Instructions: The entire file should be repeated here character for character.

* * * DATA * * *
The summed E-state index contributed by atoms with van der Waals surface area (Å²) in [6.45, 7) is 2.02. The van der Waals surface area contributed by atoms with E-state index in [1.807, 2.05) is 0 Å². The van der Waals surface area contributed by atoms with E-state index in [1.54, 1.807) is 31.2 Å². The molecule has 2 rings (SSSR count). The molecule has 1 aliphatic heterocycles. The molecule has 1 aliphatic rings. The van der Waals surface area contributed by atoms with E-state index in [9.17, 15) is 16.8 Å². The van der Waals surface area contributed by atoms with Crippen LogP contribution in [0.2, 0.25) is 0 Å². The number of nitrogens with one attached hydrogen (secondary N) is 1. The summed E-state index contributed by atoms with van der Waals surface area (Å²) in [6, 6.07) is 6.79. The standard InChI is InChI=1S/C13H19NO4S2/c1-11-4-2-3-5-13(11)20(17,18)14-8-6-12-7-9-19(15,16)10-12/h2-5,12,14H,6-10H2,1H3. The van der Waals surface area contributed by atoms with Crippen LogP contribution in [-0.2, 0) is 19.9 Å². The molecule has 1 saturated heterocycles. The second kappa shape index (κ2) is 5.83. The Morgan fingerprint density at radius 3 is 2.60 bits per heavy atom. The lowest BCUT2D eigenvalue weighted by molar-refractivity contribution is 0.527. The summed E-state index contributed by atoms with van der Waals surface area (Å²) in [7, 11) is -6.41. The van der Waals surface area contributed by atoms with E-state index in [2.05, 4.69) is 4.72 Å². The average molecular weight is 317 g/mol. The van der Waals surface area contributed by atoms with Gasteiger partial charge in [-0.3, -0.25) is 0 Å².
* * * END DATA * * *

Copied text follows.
The summed E-state index contributed by atoms with van der Waals surface area (Å²) in [6.45, 7) is 2.02. The van der Waals surface area contributed by atoms with E-state index in [1.807, 2.05) is 0 Å². The van der Waals surface area contributed by atoms with E-state index in [1.54, 1.807) is 31.2 Å². The molecule has 2 rings (SSSR count). The molecule has 1 aliphatic heterocycles. The molecule has 1 aliphatic rings. The van der Waals surface area contributed by atoms with E-state index in [9.17, 15) is 16.8 Å². The van der Waals surface area contributed by atoms with Crippen LogP contribution in [0.2, 0.25) is 0 Å². The number of nitrogens with one attached hydrogen (secondary N) is 1. The summed E-state index contributed by atoms with van der Waals surface area (Å²) in [6, 6.07) is 6.79. The standard InChI is InChI=1S/C13H19NO4S2/c1-11-4-2-3-5-13(11)20(17,18)14-8-6-12-7-9-19(15,16)10-12/h2-5,12,14H,6-10H2,1H3. The van der Waals surface area contributed by atoms with Crippen LogP contribution in [-0.2, 0) is 19.9 Å². The molecule has 1 saturated heterocycles. The second kappa shape index (κ2) is 5.83. The Morgan fingerprint density at radius 3 is 2.60 bits per heavy atom. The lowest BCUT2D eigenvalue weighted by molar-refractivity contribution is 0.527. The summed E-state index contributed by atoms with van der Waals surface area (Å²) in [7, 11) is -6.41. The van der Waals surface area contributed by atoms with E-state index in [2.05, 4.69) is 4.72 Å². The average molecular weight is 317 g/mol. The van der Waals surface area contributed by atoms with Gasteiger partial charge in [-0.3, -0.25) is 0 Å².